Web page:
"Don't stop thinking about tomorrow.Well isn't that an upbeat song? It's an oldie but a goodie for me because I have a tendency to listen to "The Dance" on repeat when I'm forced to pick something from my dad's CD collection. Fleetwood Mac is just about the only musical preference we have in common. (And the Beatles, but everyone likes them. That's like saying I'm Keira Knightley's twin because we both like chocolate. Actually, by the looks of her, she probably doesn't indulge in chocolate nearly as frequently as I do. But I digress.) Anyway, when this song came on the radio yesterday I couldn't help but be depressed by it. Ugh, you're right, Christine McVie--tomorrow will soon be here. In fact, my anxiety and fear about the proverbial “tomorrow” increases with every turn of the Sudoku page-a-day. Maybe it’s because in about four short months I will be homeless, jobless, moneyless, and the sheepish recipient of an English degree. Why are you leaving me, my dear alma mater? Why, after all the money I’ve given you? After all the good times we’ve had together? Why are you kicking me out, making me fend for myself, giving me the cold shoulder?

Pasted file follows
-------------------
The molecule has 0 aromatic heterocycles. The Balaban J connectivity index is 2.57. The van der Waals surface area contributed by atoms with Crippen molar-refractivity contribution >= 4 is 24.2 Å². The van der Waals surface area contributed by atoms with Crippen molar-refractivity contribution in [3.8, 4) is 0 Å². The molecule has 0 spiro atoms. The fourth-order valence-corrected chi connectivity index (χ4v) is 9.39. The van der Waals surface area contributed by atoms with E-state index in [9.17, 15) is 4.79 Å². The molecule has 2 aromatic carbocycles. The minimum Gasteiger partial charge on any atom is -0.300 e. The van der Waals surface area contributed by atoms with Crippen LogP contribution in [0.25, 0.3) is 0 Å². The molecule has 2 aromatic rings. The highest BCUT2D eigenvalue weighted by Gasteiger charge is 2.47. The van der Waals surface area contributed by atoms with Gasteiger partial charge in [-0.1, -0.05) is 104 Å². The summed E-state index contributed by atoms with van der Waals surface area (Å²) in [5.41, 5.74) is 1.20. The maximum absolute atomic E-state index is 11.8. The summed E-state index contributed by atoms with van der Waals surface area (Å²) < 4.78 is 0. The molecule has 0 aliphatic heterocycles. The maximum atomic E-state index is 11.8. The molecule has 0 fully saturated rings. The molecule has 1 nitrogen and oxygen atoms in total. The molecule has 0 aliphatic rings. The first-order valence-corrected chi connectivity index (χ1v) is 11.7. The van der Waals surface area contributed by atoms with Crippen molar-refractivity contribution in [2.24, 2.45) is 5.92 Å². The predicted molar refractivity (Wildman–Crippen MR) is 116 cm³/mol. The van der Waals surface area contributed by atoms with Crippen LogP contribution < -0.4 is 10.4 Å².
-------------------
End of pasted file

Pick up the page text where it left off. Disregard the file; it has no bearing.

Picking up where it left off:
Don't stop, it'll soon be here.
It'll be better than before.
Yesterday's gone. Yesterday's gone."
According to this article, the number of depressed college students today is five times the amount from 1938, in the midst of The Great Depression. Why is this? Here are the hypotheses:
· The recession—no jobs
· Everyone's fixation on perfection and individualism
· Parents are raising their kids to be neurotic
· Too much emphasis on mental well-being causes people to be more aware of their pathetic lives
I think all of these explanations seem viable. But I am a bit skeptical of this study. First of all, it was self-reported, so we can’t actually say that these people were clinically depressed. Second of all, almost everyone goes to college today, or else they are ostracized as lazy asses that will ultimately amount to nothing in life. Back then, however, college students comprised the rare group of people who could afford not only tuition but time to study such pointless pursuits as Anthropology and the like, while their less affluent counterparts toiled away in factories. So of course college students were happy back then.
This article was definitely not life-altering for me, except that it managed to mutate a friendly old song into the trigger for a self-loathing-induced drinking binge. Just kidding.
But it’s true, what they say: yesterday really is gone. And the days of eating koala yummies without a care in the world are gone too.